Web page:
When we travel, Linh and I usually like to spend a great deal of time immersing ourselves in one or two countries rather than flitting between a few well-visited, high-profile attractions. Most of our journeys involve some overland travel and exploration and often take place outside cities of population centres. More recently though – particularly since we’ve started travelling in Europe – we have found ourselves taking more short breaks where the idea of exploration is a much more protracted process.
Early in 2016, we took a flight from Amsterdam to the German capital of Berlin. This was on the tail end of our 6 week trip to Europe and we had a few days before heading home for the reluctant return to work so we’d allowed three days to explore a city that – considering the history of the region – perhaps deserved a little more than 72 hours.
We landed at Tegal airport, Berlin’s main international hub which was built during the Berlin airlift in 1948, and were collected by our friend Henny (who had driven to Berlin to meet us). As we drove through the rain towards our hotel near the centre of the city, I scanned the streets for sites and buildings that I’d read about or studied in History class. Berlin is a place I’d read about and studied throughout my schooling and to drive past the locations mentioned as we discussed the World wars and the Cold War was particularly exciting. Our hotel was about 300 meters from Checkpoint Charlie and surrounded by monuments and attractions from almost 100 years of tumultuous history.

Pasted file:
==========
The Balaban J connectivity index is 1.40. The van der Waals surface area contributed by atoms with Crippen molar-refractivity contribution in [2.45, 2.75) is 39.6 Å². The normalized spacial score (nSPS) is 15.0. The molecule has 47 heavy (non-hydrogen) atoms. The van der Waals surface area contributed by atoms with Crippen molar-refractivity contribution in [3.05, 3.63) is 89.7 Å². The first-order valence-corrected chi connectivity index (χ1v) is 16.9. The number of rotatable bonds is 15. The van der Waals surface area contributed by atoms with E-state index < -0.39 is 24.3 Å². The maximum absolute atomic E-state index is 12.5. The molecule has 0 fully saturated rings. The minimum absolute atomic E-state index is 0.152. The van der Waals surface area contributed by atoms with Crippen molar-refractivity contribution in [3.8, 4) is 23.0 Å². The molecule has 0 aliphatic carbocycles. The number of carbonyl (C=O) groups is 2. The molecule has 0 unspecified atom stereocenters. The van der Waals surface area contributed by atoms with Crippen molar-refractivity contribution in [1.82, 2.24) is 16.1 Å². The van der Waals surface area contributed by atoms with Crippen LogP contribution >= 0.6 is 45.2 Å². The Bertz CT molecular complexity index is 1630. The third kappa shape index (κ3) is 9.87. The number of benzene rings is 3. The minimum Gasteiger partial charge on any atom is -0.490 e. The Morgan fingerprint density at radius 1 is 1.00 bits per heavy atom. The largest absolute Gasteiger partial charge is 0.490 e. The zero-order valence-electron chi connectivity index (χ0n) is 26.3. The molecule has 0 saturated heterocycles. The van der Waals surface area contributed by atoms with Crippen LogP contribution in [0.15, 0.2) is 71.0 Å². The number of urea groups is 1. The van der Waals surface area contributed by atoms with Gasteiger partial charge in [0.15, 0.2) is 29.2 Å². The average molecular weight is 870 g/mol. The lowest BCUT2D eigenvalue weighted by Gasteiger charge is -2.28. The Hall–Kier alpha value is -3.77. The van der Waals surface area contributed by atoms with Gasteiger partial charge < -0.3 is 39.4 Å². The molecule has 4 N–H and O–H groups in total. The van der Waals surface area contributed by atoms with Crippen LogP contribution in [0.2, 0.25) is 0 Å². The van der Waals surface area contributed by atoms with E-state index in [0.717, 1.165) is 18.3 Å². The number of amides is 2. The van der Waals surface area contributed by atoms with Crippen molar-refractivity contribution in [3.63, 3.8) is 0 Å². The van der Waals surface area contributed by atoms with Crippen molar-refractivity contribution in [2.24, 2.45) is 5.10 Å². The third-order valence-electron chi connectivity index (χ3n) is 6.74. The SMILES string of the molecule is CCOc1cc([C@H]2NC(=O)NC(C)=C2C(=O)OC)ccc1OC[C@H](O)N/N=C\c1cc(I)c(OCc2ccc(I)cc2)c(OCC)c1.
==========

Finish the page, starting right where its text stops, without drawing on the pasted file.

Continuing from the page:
Understandably, however, Berliners tend to look at their city very differently. Time and again people apologised for the weather and expressed their regret that we visited in winter because “Berlin is beautiful in summer”. I wasn’t convinced. Berlin to me looked anything but beautiful, but that doesn’t matter – I don’t go around judging cities on their aesthetic qualities (at least not entirely). Berlin to me was exciting, edgy and altogether amazing, particularly considering the fact that it has been practically destroyed (during World War 2 to the point that the site was almost abandoned), cut up and shared among other countries like a birthday cake and practically bankrupted during the long rebuilding. Such a dynamic history makes the weather or the appearance of the city irrelevant.
I reveled in the icy, grey sludge on the pathways and the overcast, foggy outlook as we walked around the centre. I loved touring the monuments in near freezing temperatures and watching the rivers begin to freeze over, I could have spent weeks sitting in cafes enjoying the juxtaposition between the warmth of the heaters and the chill of the city wind. Berlin has built an image of a bohemian, edgy city complete with art spaces, boutique restaurants and a grungy underground scene, but what I loved most about Berlin was that it was there, all mashed together – history, past, shiny and dirty. If you find yourself walking through Berlin, take a detour – anywhere – and see what really makes it tick.